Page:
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|Izu-Tobu volcano field|
Mount Ōmuro, a symbolic pyroclastic cone of the Izu-Tobu volcano field
|Elevation||1,406 m (4,613 ft)|
|Location||Izu Peninsula, Shizuoka Prefecture, Japan|
|Mountain type||Pyroclastic cones|
|Last eruption||July 1989|
Izu-Tobu (伊豆東部火山群, Izu Tōbu Kazangun) is a large, dominantly basaltic range of volcanoes on the east side of the Izu Peninsula which lies on the Pacific coast of the island of Honshu in Japan. The field covers a total area of 400 km2. The only recorded activity was a submarine phreatic eruption, between the city of Ito and Hatsushima island, that lasted for just 10 minutes in 1989. Ito, home to 74,000 people, is known for its hot springs.
The field covers the east side of the Izu Peninsula. It consists of several small stratovolcanoes (mostly Pleistocene in age) and overlapping pyroclastic cones, which covers 400 km2 in area. There are 70 young monogenetic volcanoes on land. Kawagodaira maar, which is about 3,000 years old, produced a large Holocene eruption that sent pyroclastic flows over a wide area.
The only recorded eruption was an event on 13 July 1989. Two earthquakes, on 30 June and 9 July took, place on the Izu-Tobu Volcano. On 13 July, a seismometer recorded seisimity, a research vessel, the RV Takuyo reported hearing an explosion sound from the sea floor followed by a 30-second vibration at 18:33 pm. At 18:40 pm the crew reported that the sea domed up 500 m from the vessel, then a grey-black plume rose from the area, five more domes were reported in the next 5 minutes which caused the ship to vibrate. After that seisimity declined.
This marks the only known eruptive activity at Izu-Tobu. The next day a survey using an unmanned vessel discovered a new cone 100 metres underwater. The cone was around 450 Metres wide with a summit crater 200 m in diameter. The height of the cone above the sea floor was only 10 m in height.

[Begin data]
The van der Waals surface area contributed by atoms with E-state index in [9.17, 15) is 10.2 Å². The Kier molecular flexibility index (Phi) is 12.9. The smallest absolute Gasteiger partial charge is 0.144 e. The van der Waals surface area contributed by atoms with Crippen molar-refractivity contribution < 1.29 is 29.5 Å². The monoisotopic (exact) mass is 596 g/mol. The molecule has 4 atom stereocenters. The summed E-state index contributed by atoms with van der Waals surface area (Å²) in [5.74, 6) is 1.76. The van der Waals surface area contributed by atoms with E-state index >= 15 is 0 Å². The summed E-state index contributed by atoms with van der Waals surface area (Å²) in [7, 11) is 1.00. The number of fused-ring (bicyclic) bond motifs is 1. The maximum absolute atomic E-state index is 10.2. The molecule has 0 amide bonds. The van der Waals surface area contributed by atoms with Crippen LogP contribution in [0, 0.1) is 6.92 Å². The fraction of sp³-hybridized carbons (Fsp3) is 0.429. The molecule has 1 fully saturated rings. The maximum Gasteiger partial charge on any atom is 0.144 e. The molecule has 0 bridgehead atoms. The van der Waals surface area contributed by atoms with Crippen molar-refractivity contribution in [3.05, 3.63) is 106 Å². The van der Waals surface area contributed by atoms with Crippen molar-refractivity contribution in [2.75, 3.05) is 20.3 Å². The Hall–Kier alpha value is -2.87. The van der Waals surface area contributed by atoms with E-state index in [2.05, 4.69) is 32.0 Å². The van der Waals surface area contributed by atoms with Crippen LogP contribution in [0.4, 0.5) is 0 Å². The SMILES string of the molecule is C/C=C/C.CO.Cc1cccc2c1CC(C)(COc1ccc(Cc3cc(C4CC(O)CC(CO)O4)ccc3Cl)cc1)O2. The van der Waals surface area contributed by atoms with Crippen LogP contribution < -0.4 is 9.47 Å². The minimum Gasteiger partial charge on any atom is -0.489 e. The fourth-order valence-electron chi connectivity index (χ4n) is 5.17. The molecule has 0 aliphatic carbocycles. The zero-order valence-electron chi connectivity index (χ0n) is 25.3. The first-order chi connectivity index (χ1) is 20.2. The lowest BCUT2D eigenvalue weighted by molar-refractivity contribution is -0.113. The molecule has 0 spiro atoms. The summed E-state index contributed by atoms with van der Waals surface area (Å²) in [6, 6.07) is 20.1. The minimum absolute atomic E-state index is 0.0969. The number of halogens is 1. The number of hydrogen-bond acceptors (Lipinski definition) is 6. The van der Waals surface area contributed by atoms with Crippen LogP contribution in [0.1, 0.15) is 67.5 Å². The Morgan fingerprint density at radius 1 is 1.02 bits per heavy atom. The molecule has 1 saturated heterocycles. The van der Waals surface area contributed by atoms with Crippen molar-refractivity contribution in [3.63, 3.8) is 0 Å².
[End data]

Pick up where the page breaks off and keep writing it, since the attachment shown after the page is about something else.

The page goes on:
The University of Tokyo monitors Izu-Tobu 24 hours a day.
|Itō||Cinder cone||580 m||4 ka||Lava flow formed the Jōgasaki coast.|
|Itō||Cinder cone||321 m||15 ka|
|Itō||Cinder cone||459 m||2.7 ka|
|Cinder cone||1,197 m||14 ka - 15 ka||Oldest volcano in Izu-Tobu volcano field|
|Izu||Volcanic crater||approx. 1,090 m||3.2 ka|
|Izu||Cinder cone||697 m||107 ka|
|Izu||Cinder cone||581 m||132 ka|
|Izu||Cinder cone||674 m||17 ka||Lava flow from Mount Hachikubo formed Jōren Falls.|
|Izu||Cinder cone||938 m||17 ka|
|Izunokuni||Cinder cone||369 m||132 ka||Cinder cone was halved by quarrying.|
|Kawazu||Cinder cone||619 m||36 ka|
|Itō||Lava dome||816 m||2.7 ka|
|Itō||Lava dome||660 m||2.7 ka|
|Izu||Lava dome||602 m||2.7 ka|
||This coast was mostly formed by lava flow from Mount Ōmuro.|
|Sagami Sea (off Itō)||Volcanic crater||81 m below sea level||13 July 1989||Youngest volcano in Izu-Tobu volcano field. Eruption video by Japan Coast Guard|
|Wikimedia Commons has media related to Izu-tobu Volcano Group.|
- Izu-Tobu Volcanoes – Japan Meteorological Agency (in Japanese)
- "Izu-Tobu Volcanoes : National catalogue of the active volcanoes in Japan" (PDF). – Japan Meteorological Agency
- Izu Tobu Volcano Group – Geological Survey of Japan
- Izu-Tobu: Global Volcanism Program – Smithsonian Institution
- Eruptive history of the Higashi Izu monogenetic volcano field – Shizuoka University